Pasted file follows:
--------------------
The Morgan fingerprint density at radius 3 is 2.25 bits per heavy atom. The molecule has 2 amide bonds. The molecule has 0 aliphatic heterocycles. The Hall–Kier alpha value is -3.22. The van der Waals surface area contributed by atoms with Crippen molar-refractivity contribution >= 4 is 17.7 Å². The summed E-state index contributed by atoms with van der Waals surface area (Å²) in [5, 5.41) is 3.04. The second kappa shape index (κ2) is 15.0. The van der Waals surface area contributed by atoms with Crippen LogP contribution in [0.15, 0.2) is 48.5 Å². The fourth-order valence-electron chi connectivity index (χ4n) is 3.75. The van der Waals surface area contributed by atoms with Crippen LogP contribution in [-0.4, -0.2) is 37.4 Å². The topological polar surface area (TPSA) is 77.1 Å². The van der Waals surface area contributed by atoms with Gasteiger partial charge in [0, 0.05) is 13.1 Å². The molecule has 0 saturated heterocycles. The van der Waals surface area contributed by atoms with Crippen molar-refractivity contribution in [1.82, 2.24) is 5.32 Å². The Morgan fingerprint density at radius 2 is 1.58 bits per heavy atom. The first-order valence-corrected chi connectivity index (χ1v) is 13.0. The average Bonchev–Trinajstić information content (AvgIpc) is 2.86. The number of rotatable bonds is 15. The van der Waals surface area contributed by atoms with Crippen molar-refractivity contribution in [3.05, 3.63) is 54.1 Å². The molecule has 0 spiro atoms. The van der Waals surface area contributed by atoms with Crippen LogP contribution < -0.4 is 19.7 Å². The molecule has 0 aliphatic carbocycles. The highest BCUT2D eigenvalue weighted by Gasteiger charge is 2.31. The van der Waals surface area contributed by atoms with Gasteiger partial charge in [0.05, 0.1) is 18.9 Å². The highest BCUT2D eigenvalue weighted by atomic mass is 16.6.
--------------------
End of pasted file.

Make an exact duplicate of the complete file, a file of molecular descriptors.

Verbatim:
The Morgan fingerprint density at radius 3 is 2.25 bits per heavy atom. The molecule has 2 amide bonds. The molecule has 0 aliphatic heterocycles. The Hall–Kier alpha value is -3.22. The van der Waals surface area contributed by atoms with Crippen molar-refractivity contribution >= 4 is 17.7 Å². The summed E-state index contributed by atoms with van der Waals surface area (Å²) in [5, 5.41) is 3.04. The second kappa shape index (κ2) is 15.0. The van der Waals surface area contributed by atoms with Crippen LogP contribution in [0.15, 0.2) is 48.5 Å². The fourth-order valence-electron chi connectivity index (χ4n) is 3.75. The van der Waals surface area contributed by atoms with Crippen LogP contribution in [-0.4, -0.2) is 37.4 Å². The topological polar surface area (TPSA) is 77.1 Å². The van der Waals surface area contributed by atoms with Gasteiger partial charge in [0, 0.05) is 13.1 Å². The molecule has 0 saturated heterocycles. The van der Waals surface area contributed by atoms with Crippen molar-refractivity contribution in [1.82, 2.24) is 5.32 Å². The Morgan fingerprint density at radius 2 is 1.58 bits per heavy atom. The first-order valence-corrected chi connectivity index (χ1v) is 13.0. The average Bonchev–Trinajstić information content (AvgIpc) is 2.86. The number of rotatable bonds is 15. The van der Waals surface area contributed by atoms with Crippen molar-refractivity contribution in [3.05, 3.63) is 54.1 Å². The molecule has 0 spiro atoms. The van der Waals surface area contributed by atoms with Crippen LogP contribution < -0.4 is 19.7 Å². The molecule has 0 aliphatic carbocycles. The highest BCUT2D eigenvalue weighted by Gasteiger charge is 2.31. The van der Waals surface area contributed by atoms with Gasteiger partial charge in [0.05, 0.1) is 18.9 Å². The highest BCUT2D eigenvalue weighted by atomic mass is 16.6.